You can currently find Hector and Mariano in Ushuaia, where he owns a micro family-run business dealing with “adventure tourism”, whose name, “Tres Marìas”, comes from a 9 meters boat that pioneered in Ushuaia 21 years ago. The Tres Marìas is still sailing but others have joined it: the sailing boat “If”, an amazing French-built 14 meters boat and the 13,8 meters luxury yacht “Sea Gold”. (

I can’t conclude this tribute to an extraordinary man without showing the reason of his visit in my lab. Hector has finished our pipe in Ushuaia and, objectively, I have to say the result isn’t actually so brilliant. But this is one of those cases where you don’t mind the result but the road you have walked to reach it.

the Hector – Sauro pipe

Thanks Hector, thanks Mariano. See you in Ushuaia.


8 Febbraio 2020 | in: Books


Some time ago, I happened to read an article about the results of an international research titled Somatosensory cortex efficiently processes touch located beyond the body. Published on a prestigious magazine of the sector, Current Biology, the research combined studies on behaviour, electrophysiology and neuronal patterns to understand how the brain is able to handle a tool as if it were an “expanded sensory organ”.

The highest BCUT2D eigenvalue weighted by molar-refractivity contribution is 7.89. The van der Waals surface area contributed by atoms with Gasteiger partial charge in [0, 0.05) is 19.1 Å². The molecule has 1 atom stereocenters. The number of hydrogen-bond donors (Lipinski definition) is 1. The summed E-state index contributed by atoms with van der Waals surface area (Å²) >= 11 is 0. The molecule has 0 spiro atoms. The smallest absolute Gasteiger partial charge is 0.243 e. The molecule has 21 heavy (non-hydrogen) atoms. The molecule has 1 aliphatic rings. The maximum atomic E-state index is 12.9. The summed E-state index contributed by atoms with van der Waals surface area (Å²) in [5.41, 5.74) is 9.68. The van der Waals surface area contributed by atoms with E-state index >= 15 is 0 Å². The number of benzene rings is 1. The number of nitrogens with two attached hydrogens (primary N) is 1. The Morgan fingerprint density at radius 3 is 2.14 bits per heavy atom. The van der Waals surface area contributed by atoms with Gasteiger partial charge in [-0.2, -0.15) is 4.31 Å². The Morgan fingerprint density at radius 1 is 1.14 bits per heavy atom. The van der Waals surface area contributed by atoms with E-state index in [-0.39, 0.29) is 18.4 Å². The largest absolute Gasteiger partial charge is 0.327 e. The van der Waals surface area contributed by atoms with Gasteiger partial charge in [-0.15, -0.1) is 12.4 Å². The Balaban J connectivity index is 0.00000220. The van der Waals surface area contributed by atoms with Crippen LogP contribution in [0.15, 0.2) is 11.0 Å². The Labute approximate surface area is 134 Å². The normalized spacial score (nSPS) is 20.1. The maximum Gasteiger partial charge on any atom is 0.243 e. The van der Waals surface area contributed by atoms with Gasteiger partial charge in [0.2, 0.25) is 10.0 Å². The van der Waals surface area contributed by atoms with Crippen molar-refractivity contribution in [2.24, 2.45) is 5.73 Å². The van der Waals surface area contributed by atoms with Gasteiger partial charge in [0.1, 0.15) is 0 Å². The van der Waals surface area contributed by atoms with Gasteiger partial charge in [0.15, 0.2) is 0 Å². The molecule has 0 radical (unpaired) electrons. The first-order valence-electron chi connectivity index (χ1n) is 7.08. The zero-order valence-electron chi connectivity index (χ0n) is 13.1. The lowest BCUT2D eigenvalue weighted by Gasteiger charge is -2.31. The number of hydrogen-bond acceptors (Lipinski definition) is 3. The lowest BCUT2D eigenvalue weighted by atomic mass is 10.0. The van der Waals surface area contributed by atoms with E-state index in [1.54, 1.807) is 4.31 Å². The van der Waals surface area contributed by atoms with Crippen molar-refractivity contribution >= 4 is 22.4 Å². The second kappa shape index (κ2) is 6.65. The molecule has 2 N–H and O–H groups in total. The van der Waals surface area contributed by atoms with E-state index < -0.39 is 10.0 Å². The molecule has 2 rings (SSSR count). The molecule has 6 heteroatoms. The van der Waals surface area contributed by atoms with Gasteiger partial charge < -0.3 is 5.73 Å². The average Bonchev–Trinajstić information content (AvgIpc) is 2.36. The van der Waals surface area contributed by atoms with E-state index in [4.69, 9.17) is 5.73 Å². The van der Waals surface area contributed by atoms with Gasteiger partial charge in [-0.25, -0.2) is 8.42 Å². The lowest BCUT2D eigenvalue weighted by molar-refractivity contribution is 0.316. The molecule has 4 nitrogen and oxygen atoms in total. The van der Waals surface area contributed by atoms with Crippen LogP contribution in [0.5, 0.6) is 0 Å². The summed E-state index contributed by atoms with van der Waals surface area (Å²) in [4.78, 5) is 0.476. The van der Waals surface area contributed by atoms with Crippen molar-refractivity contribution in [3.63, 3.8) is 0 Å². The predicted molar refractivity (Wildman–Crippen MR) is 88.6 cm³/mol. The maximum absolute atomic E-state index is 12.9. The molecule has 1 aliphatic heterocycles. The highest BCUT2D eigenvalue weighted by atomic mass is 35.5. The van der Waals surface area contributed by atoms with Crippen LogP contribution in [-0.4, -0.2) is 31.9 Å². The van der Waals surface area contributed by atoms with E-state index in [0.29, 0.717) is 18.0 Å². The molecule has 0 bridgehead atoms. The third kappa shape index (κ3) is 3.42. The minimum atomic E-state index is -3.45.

In the research, some blindfolded volunteers were holding a stick that was submitted to external impacts, and all the participants were able to localise the impact with an almost perfect accuracy, as if the touch took place directly on their arm. This behaviour is due to the somatosensory system ability to use rapidly and efficiently the tool as a tactile extension of the body. In addition, using electroencephalography (EEG), the researchers discovered that the position of the impact on the tool is decoded through the neural dynamic of the primary somatosensory cortex end the hind parietal regions: the same ones that activate when the contact is directly on the body. The research demonstrates that tools, thanks to the somatosensory system, expand the boundaries of our body at the neuronal level. Rather than limited to the skin, the somatosensory processing stretches the contact to the tool we are using. This enables us to use a tool like a non-neural extended sense organ, which can efficiently scan the surroundings as if it were a limb.